Hutchinson proposes that these documents be drafted by popularly elected conventions. There are various examples of this in practice already, including the current constitutional convention in Chile, which began last summer and was given one year to prepare a draft that will then go to a referendum. Hutchinson also wants representative cross-sections of citizens involved in such matters, not just elites and experts. But he doesn’t discuss alternative participatory models for constitutional ­drafting: Spain and Nepal, for example, used their legislatures, while Kenya’s constitutional committee of experts did extensive public outreach before a draft was revised by politicians and then submitted to a referendum. Hutchinson’s at times thin and non-comparative approach ignores many complex issues of process, such as super-majorities and vetoes for key minorities. In some contexts, majority and minority populations work out power-sharing arrangements and possibly mutual vetoes, as happened in Belgium and Northern Ireland.

With his proposals for revision, design, and interpretation, Hutchinson becomes much more radical. Because constitutions can become outdated, he would have major drafting conventions every twenty-five years for revision. Moreover, once a constitution is adopted, he would still keep the possibility of a constitutional override, whereby a legislature could vote to exempt a law from a specific provision. He doesn’t discuss the risk that periodic updates might wake sleeping dogs or the prospect that legislative overrides could add to uncertainty as to what the law really is.

When it comes to the substance of constitutions, Hutchinson argues against formal ­constraints on what can be included, but he strongly opposes the constitutionalist view of rights as fundamental. Rather, he sees them as “the product of contingent political agreement with no higher or other-worldly definition or validation.” Even so, he ­recognizes that drafters will often include both individual and social rights — touching upon the environment, health, housing, and so forth — but he wants those to be interpreted through political, not judicial, mechanisms.

Hutchinson is preoccupied with rights, and he has little or nothing to say about such major design alternatives as parliamentary versus presidential structures, unitary versus federal regimes, the role of executives versus legislatures, or the choice of electoral laws. He does, however, call for reinvigorated and more numerous institutions, with “more people participating more often” in “second-, third- or even fourth-look bodies,” even though he does not elaborate on how the proliferation of forums might work.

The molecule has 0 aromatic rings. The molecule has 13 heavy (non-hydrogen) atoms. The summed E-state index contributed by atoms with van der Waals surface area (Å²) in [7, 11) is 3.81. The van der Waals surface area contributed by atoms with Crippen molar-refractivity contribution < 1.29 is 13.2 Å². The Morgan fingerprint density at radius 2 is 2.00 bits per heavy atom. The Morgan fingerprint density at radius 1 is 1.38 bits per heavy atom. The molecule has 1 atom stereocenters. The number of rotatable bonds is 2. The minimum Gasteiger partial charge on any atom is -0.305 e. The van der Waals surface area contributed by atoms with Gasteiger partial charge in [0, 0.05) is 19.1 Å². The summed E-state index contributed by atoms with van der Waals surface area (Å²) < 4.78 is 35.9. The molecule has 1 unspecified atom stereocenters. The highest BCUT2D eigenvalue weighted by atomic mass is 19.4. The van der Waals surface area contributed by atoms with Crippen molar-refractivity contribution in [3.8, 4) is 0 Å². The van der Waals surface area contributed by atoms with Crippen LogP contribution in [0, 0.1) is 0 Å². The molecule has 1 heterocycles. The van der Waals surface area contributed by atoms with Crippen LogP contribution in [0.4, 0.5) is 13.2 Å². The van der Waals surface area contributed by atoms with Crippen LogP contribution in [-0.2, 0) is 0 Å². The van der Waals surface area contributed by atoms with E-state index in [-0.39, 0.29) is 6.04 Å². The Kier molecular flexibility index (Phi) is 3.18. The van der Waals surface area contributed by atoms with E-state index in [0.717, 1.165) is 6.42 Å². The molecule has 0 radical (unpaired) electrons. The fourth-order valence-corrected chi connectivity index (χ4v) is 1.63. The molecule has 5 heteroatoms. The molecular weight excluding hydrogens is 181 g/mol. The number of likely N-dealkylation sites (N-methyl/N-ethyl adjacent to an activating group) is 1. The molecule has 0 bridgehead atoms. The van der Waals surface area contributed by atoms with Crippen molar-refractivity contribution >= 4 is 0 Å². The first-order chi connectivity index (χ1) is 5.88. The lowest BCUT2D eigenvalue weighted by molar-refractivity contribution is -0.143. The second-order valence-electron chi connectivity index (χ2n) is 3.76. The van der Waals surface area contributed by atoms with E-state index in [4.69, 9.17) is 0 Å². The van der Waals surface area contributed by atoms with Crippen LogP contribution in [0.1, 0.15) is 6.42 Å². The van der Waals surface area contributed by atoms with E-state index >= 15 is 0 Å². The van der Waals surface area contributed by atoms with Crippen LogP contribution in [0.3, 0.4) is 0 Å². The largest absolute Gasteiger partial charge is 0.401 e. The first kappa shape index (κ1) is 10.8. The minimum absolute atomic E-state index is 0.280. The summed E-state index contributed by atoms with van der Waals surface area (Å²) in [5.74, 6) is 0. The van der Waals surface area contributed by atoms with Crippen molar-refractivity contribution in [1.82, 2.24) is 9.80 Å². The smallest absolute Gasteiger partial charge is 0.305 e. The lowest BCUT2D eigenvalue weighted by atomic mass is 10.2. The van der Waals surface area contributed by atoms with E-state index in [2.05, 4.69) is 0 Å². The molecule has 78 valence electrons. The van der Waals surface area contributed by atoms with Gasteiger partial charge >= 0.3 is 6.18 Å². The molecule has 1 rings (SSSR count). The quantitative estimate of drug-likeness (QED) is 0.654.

It seems Hutchinson’s most passionate ­concern is to get judges out of interpreting constitutions and rights. Giving legislatures these responsibilities instead will make people appreciate that rights are not the product of a judicial elite. Half measures will not do. Making courts more representative and democratic would change only appearances — not the reality of judicial supremacy. Hutchinson even objects to “weak” judicial review, such as we have with the notwithstanding clause in the Canadian Charter of Rights and Freedoms, because it puts legislatures in the invidious position of overruling courts, which are seen, falsely, as non-political and authoritative.

Constitutional interpretation is simply too important to be left to lawyers and judges, Hutchinson believes. His real problem is not with judicial activism or conservatism but with the undemocratic and elitist nature of the bench. He proposes instead that citizen juries rule on constitutional issues. These might need “some initial education in constitutional history and tradition,” but, given such a role, people would begin to make the constitution their own and take their responsibilities more seriously. He thinks this approach might relieve democratic ennui and disempowerment, but he doesn’t consider whether it might also create deep uncertainty in some areas.